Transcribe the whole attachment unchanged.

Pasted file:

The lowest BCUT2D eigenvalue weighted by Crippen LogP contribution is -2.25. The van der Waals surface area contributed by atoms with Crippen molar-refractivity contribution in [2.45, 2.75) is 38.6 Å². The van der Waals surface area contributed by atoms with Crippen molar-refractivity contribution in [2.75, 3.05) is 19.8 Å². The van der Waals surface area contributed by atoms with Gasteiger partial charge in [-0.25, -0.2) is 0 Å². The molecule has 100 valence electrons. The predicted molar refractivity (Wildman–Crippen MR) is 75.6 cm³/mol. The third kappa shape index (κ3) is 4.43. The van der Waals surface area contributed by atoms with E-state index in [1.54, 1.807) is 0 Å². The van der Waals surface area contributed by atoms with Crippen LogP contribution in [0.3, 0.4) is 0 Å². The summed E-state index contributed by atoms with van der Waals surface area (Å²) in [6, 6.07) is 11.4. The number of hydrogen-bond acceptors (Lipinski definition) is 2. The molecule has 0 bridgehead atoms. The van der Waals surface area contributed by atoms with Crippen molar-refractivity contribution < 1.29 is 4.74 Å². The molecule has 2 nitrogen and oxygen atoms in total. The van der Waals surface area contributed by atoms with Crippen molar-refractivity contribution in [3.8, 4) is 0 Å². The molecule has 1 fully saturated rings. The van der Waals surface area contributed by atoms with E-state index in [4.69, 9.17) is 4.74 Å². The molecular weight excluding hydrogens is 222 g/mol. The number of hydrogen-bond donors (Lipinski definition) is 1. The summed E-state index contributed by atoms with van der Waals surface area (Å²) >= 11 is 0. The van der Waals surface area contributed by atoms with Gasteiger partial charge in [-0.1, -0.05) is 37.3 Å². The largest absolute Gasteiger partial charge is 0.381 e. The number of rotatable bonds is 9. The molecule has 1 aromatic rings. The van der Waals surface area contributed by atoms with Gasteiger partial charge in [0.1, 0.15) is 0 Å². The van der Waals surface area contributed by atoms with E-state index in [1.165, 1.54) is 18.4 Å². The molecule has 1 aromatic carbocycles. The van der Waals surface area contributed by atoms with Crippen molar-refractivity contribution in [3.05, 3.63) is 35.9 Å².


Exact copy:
The lowest BCUT2D eigenvalue weighted by Crippen LogP contribution is -2.25. The van der Waals surface area contributed by atoms with Crippen molar-refractivity contribution in [2.45, 2.75) is 38.6 Å². The van der Waals surface area contributed by atoms with Crippen molar-refractivity contribution in [2.75, 3.05) is 19.8 Å². The van der Waals surface area contributed by atoms with Gasteiger partial charge in [-0.25, -0.2) is 0 Å². The molecule has 100 valence electrons. The predicted molar refractivity (Wildman–Crippen MR) is 75.6 cm³/mol. The third kappa shape index (κ3) is 4.43. The van der Waals surface area contributed by atoms with E-state index in [1.54, 1.807) is 0 Å². The van der Waals surface area contributed by atoms with Crippen LogP contribution in [0.3, 0.4) is 0 Å². The summed E-state index contributed by atoms with van der Waals surface area (Å²) in [6, 6.07) is 11.4. The number of hydrogen-bond acceptors (Lipinski definition) is 2. The molecule has 0 bridgehead atoms. The van der Waals surface area contributed by atoms with Crippen molar-refractivity contribution < 1.29 is 4.74 Å². The molecule has 2 nitrogen and oxygen atoms in total. The van der Waals surface area contributed by atoms with Crippen molar-refractivity contribution in [3.8, 4) is 0 Å². The molecule has 1 fully saturated rings. The van der Waals surface area contributed by atoms with E-state index in [4.69, 9.17) is 4.74 Å². The molecular weight excluding hydrogens is 222 g/mol. The number of hydrogen-bond donors (Lipinski definition) is 1. The summed E-state index contributed by atoms with van der Waals surface area (Å²) >= 11 is 0. The van der Waals surface area contributed by atoms with Gasteiger partial charge in [-0.1, -0.05) is 37.3 Å². The largest absolute Gasteiger partial charge is 0.381 e. The number of rotatable bonds is 9. The molecule has 1 aromatic rings. The van der Waals surface area contributed by atoms with Gasteiger partial charge in [0.1, 0.15) is 0 Å². The van der Waals surface area contributed by atoms with E-state index in [1.165, 1.54) is 18.4 Å². The molecule has 1 aromatic carbocycles. The van der Waals surface area contributed by atoms with Crippen molar-refractivity contribution in [3.05, 3.63) is 35.9 Å².